Indents are structural tools because the alignment or indentation of headings is a visual clue that suggests how important a heading is. Headings at the left margin, such as Roman-numeral headings, are the most important. The indent before a subheading signals that an issue is subsidiary to the main point. The deeper the indent, the more subsidiary the issue. Scroll through your document to review each layer of headings as a group and to check that you have formatted and indented each layer of headings consistently.
Keep related items close together. For example, if your paper surveys the types of relief available for a violation of the securities laws, paragraphs discussing each type of relief should be probably be grouped together. Similarly, keep citations near the case discussion—meaning in text. Putting citations in footnotes violates the design principle of proximity. It also requires the reader to bounce around on the page to piece together the full citation. Remember that our job is to keep the readers’ eyes moving forward and anything that stops that forward momentum is a writing crime.
(As you know, I disagree with the trend to put citations in footnotes in briefs and opinions. Dropping citations to footnotes is a substantive error, as well as an affront to the principles of good design. Within a citation, the name of the court and the year of the decision both indicate the weight of a case as precedent, so the citation itself contains substantive information. Substantive information should not be dropped to footnotes.)
Less is More
But while you should consider principles of modern design in laying out your paper, remember that the legal profession is not the advertising profession. Don’t be too flashy or slick. Never let design overpower content.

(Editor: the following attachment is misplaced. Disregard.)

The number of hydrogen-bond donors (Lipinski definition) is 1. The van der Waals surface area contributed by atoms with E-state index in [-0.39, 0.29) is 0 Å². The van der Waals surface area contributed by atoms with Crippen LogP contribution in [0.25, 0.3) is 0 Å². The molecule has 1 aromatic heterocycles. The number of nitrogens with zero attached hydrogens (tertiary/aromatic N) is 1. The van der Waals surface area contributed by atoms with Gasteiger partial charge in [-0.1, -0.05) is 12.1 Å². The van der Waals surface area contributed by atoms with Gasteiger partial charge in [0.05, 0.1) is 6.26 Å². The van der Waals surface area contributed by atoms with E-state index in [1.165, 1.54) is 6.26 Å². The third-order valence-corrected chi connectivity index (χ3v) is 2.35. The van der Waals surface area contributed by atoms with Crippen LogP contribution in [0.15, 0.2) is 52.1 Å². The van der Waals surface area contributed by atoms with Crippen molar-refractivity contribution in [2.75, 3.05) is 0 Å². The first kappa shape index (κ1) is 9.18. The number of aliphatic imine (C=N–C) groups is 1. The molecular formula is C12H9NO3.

Good design makes for easy reading. How pretty is your paper?
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Posted: November 29th, 2011 | Author: mariebuckley | Filed under: Design | No Comments »
Try to walk lightly on the page (or the screen). White space is polite because it gives your readers a rest. Honestly, white space will probably be your readers’ favorite part of any paper!
But white space does more than just allow your readers to rest. It is also a key design tool for making your papers more readable. Why? Because it makes structure visual. It shows where you are shifting thoughts and beginning new points.
Here are some ways to add white space:
- Create wide margins.
- Double space between paragraphs.
- Double space before and after headings.
- Leave an extra space before beginning a new Roman-numeral heading.
- Increase the spacing between major sectional breaks, such as between the opening and the body of the paper.
- Insert a centered, light line between major sections. This line works especially well in letters and looks like this:
Line spacing is also important. In a shorter paper, such as a letter to a client, single spacing may make the structure of a paper more apparent. In longer works, such as briefs or memoranda, double spacing (or 1.5-line spacing) is usually easier on the eye. Indeed, a 10-page, single-spaced paper is a paper that begs not to be read.
So step back and take a look: how big is your text footprint?